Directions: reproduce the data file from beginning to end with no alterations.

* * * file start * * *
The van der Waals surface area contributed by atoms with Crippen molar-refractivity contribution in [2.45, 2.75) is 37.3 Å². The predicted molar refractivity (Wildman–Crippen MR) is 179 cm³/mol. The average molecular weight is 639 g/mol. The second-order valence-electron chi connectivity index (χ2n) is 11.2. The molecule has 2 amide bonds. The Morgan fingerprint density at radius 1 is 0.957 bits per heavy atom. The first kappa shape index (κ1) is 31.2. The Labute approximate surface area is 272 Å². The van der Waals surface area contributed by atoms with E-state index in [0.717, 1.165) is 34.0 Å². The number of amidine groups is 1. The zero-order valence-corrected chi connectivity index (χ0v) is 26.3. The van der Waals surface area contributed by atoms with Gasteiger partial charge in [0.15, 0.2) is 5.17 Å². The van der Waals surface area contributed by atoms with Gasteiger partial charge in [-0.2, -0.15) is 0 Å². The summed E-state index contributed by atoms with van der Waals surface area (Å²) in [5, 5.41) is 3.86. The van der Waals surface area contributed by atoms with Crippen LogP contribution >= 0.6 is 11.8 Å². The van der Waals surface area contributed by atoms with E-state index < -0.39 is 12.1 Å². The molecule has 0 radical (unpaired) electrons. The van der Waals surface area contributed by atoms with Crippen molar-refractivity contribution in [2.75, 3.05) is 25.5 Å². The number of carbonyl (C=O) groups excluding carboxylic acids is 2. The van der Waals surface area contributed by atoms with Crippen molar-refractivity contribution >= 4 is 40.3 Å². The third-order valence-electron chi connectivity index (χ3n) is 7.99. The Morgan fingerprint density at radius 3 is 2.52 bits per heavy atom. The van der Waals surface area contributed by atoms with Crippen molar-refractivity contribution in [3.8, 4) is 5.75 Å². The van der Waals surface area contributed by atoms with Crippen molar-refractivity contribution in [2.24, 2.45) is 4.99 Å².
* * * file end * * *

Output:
The van der Waals surface area contributed by atoms with Crippen molar-refractivity contribution in [2.45, 2.75) is 37.3 Å². The predicted molar refractivity (Wildman–Crippen MR) is 179 cm³/mol. The average molecular weight is 639 g/mol. The second-order valence-electron chi connectivity index (χ2n) is 11.2. The molecule has 2 amide bonds. The Morgan fingerprint density at radius 1 is 0.957 bits per heavy atom. The first kappa shape index (κ1) is 31.2. The Labute approximate surface area is 272 Å². The van der Waals surface area contributed by atoms with E-state index in [0.717, 1.165) is 34.0 Å². The number of amidine groups is 1. The zero-order valence-corrected chi connectivity index (χ0v) is 26.3. The van der Waals surface area contributed by atoms with Gasteiger partial charge in [0.15, 0.2) is 5.17 Å². The van der Waals surface area contributed by atoms with Gasteiger partial charge in [-0.2, -0.15) is 0 Å². The summed E-state index contributed by atoms with van der Waals surface area (Å²) in [5, 5.41) is 3.86. The van der Waals surface area contributed by atoms with Crippen LogP contribution >= 0.6 is 11.8 Å². The van der Waals surface area contributed by atoms with E-state index < -0.39 is 12.1 Å². The molecule has 0 radical (unpaired) electrons. The van der Waals surface area contributed by atoms with Crippen molar-refractivity contribution in [2.75, 3.05) is 25.5 Å². The number of carbonyl (C=O) groups excluding carboxylic acids is 2. The van der Waals surface area contributed by atoms with Crippen molar-refractivity contribution >= 4 is 40.3 Å². The third-order valence-electron chi connectivity index (χ3n) is 7.99. The Morgan fingerprint density at radius 3 is 2.52 bits per heavy atom. The van der Waals surface area contributed by atoms with Crippen molar-refractivity contribution in [3.8, 4) is 5.75 Å². The van der Waals surface area contributed by atoms with Crippen molar-refractivity contribution in [2.24, 2.45) is 4.99 Å².